clocks, clocking in and out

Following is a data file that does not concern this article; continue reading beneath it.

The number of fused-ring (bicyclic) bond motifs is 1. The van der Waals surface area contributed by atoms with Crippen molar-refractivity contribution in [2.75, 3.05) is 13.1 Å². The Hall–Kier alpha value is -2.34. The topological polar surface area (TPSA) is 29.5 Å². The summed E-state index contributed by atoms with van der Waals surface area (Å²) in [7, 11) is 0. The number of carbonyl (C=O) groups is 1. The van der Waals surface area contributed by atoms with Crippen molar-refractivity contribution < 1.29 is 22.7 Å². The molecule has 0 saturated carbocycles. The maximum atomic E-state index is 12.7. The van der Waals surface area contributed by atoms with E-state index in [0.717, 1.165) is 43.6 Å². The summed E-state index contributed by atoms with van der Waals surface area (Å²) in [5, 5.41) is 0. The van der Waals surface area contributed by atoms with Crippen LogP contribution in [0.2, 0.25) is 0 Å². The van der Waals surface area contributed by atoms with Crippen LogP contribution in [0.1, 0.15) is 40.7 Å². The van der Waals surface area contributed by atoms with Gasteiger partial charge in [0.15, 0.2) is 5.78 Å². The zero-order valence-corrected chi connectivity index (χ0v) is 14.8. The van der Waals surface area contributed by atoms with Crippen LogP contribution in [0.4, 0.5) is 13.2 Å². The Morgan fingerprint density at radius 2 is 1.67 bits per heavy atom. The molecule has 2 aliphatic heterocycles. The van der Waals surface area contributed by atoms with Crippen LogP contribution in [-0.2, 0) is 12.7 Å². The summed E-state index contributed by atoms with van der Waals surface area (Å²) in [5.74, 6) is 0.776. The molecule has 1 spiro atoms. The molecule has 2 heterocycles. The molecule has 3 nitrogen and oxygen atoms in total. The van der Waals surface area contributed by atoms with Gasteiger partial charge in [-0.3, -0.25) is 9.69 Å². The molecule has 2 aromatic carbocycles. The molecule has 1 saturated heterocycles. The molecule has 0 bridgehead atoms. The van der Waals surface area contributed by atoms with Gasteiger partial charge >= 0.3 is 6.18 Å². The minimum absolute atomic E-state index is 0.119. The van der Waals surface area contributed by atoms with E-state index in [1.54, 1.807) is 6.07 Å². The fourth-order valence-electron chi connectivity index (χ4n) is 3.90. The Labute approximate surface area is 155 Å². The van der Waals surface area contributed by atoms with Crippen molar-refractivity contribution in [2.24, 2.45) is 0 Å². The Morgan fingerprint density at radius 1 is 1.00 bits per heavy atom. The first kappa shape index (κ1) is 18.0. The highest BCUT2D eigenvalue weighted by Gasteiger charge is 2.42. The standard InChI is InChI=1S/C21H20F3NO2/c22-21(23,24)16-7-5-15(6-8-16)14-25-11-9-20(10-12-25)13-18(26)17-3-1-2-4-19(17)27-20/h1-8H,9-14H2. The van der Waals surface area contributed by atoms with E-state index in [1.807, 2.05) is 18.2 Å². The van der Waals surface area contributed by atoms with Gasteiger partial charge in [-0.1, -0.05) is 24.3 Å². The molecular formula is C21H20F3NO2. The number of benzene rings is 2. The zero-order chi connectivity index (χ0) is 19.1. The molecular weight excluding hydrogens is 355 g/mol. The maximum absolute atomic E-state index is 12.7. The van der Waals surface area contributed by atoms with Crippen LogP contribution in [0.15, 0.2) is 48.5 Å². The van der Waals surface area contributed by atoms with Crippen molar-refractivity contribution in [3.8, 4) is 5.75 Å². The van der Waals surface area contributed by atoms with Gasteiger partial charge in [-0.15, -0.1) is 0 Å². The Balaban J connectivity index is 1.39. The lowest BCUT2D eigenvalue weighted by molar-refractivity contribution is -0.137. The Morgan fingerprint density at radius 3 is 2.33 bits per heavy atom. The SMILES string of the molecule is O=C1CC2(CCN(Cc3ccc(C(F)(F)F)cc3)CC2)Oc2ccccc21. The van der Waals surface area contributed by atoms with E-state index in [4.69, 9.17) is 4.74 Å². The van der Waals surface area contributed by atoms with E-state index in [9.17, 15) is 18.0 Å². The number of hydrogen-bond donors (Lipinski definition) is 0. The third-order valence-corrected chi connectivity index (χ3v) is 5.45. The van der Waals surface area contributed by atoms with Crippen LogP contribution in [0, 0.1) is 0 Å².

Thinking about clocks, this line from John Ashbery:  Something only a clock can tell you/ how it feels not what it means.  (Not sure I have the line break or punctuation right– I don’t have the poem in front of me and it didn’t pop up googling.)  So I’m reading Mrs. Dalloway because the introduction says to the effect that the city clocks initiate or punctuate movements out of interior consciousness.  I loathe lines like “she snapped back to reality” or “her alarm brought her back from her reverie” and all their sisters and cousins, so tacky.  I don’t think it happens like that very often anyway.  I move in and out in lots of shades constantly, usually only noticing retrospectively.  I’m trying not to punctuate that movement in my book and am wondering if that’s a sign of the times, everyone with her own cellphone or outdated holdout timex.  Perhaps Ms. Woolf will help me.  Also, in relation to this, noticing that I’m drafting in run-ons, I think the aversion is not to periods so much as to the variety of conjunctions, to specifying relationships between clauses.  I’m thinking of basically the whole book as a collage that is *not* fragmented, so that might be why I keep wanting, basically, to list, and, and, and, which doesn’t specify whether something is in a row with the surrounding things, or whether it’s overlapping with the other things.

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